If the title of these latest blogs have caught your attention perhaps it is because “work - life - balance” might be translated in your mind as: I need to work less. Is that the goal? If all we are is being obsessed with how many hours we put in for work, grumbling about how we get distracted by work phone calls, texts or emails (and what it does to our heartburn) then we are in big trouble. There isn’t a lot of hope for you to find that elusive balance.
ideally your “work” should be something that is in alignment with who you really are as God has made you. Most of us grew up with the phrase ringing in our ears that “you can be whatever you want to be.” But that’s not entirely true is it? Now I’m not talking about certain prejudices or discrimination keeping you down as real or true as that might be. No, I’m talking about how you are made and how that limits you. You won’t see Shaquille O’Neal riding a horse as a jockey and you probably won’t see a jockey as a pro basketball player either. Whether it is a physical trait or a degree of talent or some other measure, there are things that we are made for and other things that just aren’t a good fit. It only makes sense that we try to find some alignment when searching for a career or a job or a job change. But whether we are the one hiring someone or we’re the one being hired, we violate that rule all the time.
When we begin working at a certain job or role we often discover that there are things we need to do that we didn’t know about. Or we discover that something we dislike or know we are not good at is required or requires more time that we thought. In some instances we end up putting out a lot of energy doing something that is just a bit “off” for us. Now THAT my friends is the formula for burnout. You see, it isn’t the overtime that burns us out but rather it is too often doing the things that just aren’t a good fit for us.
Burnout happens because doing what we are not necessarily good at is exhausting! Then how come we evaluate people by what they don’t do well and tell them they should get better? Sure, there are ways in which people are lazy or don’t try hard and need to get get it together. But there are also times when part of a job description just isn’t a good fit. In my first job out of college I was installing accounting, invoicing, inventory, payroll and other kinds of software in small businesses. The computer stuff was a breeze. I could do each of the software packages. But I hated accounting. I could do it. I got “A’s” in high school and passed college accounting for my marketing degree but it took a lot of focus to get it right in the job. Plus I was away from home a lot in that first year of my marriage. Soon I was rethinking my career and it wasn’t long until I was off to seminary. Yet it wasn't the accounting or travel so much as it was believing that perhaps God had given me some gifts for ministry that I should manage better for Him.
That’s the point of work - life - balance: finding that place where your strengths, passions and obligations intersect. Mick Ukleja and Robert Lorber make this point in their book entitled “Who Are You? What Do You Want?” If you want to avoid burnout and you want to enjoy what you are doing, then your job or career should be something that is in high alignment with how you are wired. Certainly every job contains things you don’t want to do or don’t like. Sometimes you’ve just got to suck it up and do it without complaining. Then again if we are smart, we will seek with every passing year to operate more and more out of our strengths.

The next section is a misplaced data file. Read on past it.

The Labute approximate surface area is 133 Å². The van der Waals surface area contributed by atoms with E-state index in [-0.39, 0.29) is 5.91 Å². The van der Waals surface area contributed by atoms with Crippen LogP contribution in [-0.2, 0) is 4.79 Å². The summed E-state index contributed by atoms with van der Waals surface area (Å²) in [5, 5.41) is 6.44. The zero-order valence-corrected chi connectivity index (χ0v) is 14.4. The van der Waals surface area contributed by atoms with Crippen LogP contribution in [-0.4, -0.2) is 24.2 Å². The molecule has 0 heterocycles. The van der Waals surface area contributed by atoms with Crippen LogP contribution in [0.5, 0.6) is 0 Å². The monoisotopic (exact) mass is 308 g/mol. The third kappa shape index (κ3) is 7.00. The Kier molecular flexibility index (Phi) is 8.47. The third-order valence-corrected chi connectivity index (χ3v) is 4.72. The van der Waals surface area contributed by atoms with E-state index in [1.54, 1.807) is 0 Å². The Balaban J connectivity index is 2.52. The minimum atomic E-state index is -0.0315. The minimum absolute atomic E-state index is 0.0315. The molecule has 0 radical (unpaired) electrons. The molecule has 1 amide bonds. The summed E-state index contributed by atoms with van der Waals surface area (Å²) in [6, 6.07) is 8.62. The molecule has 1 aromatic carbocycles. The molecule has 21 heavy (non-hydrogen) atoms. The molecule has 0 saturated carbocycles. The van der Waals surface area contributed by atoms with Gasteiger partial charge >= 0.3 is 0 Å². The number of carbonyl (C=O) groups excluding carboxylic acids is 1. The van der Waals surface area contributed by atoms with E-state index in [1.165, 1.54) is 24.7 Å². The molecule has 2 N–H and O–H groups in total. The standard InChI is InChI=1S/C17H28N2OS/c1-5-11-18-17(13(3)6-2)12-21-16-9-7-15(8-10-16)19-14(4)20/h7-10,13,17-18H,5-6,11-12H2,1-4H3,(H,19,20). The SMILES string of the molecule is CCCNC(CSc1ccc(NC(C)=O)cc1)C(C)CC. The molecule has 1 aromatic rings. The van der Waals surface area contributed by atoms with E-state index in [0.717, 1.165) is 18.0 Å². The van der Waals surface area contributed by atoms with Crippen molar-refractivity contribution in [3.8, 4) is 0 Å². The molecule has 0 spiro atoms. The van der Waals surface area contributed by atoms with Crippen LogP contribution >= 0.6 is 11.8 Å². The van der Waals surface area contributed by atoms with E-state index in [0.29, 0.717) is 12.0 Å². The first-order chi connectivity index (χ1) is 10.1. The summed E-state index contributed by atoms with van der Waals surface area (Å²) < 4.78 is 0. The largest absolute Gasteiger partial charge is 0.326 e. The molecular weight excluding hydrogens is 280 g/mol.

In the words of church consultant and author Reggie McNeal, “The best way for you to make an impact for the kingdom of God is to get better and better at what you are already good at.” His point is that we often downplay or don’t even recognize what we are good at and assume that if it comes so easily to us it must be the same with everyone. Not true. So if we are good at it already, and we barely have given attention to it, just imagine if we put forth some effort and actually tried to get better? Talk about being good and making a difference!
Is your thinking starting to change? It’s not about improving your weaknesses as much as it is improving your strengths and living into them more and more. Do you even know what your strengths are? Have you asked people what you are good at? We can be self deceived! It might be very enlightening to talk to some people who will have the guts to tell you the truth about what they see in you and what they don’t!
The Gallup organization has the Strengthsfinders assessment and Markus Buckingham (formerly with Gallup) has the Standout assessment and I’m sure there are others. According to Strenthsfinders my strengths are: Strategic, Responsibility, Futurist, Relator and Learner. What are yours?
Yet knowing is only the first step. The next step is knowing what you will do about it. Will you risk exploring how your current job can be adjusted to more accurately align with your strengths? Will you risk exploring needing to change jobs if necessary? Why or why not? Once you know, it will be difficult to continue to do the same thing and be the same person. The difference may be avoiding burnout and becoming even more productive, fulfilled and energized about what you do. What do you think about work - life - balance now?
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Scott Gress is called by Lutheran Counseling Services and partners with the FL-GA District of the Lutheran Church as an independent contractor. He specializes in Leadership Training, Consulting, Coaching and Coach Training. Contact Scott to continue the conversation or experience a free sample coaching session. 561-542-4472, firstname.lastname@example.org or scottgress.com
"Helping leaders be more productive - less controlling"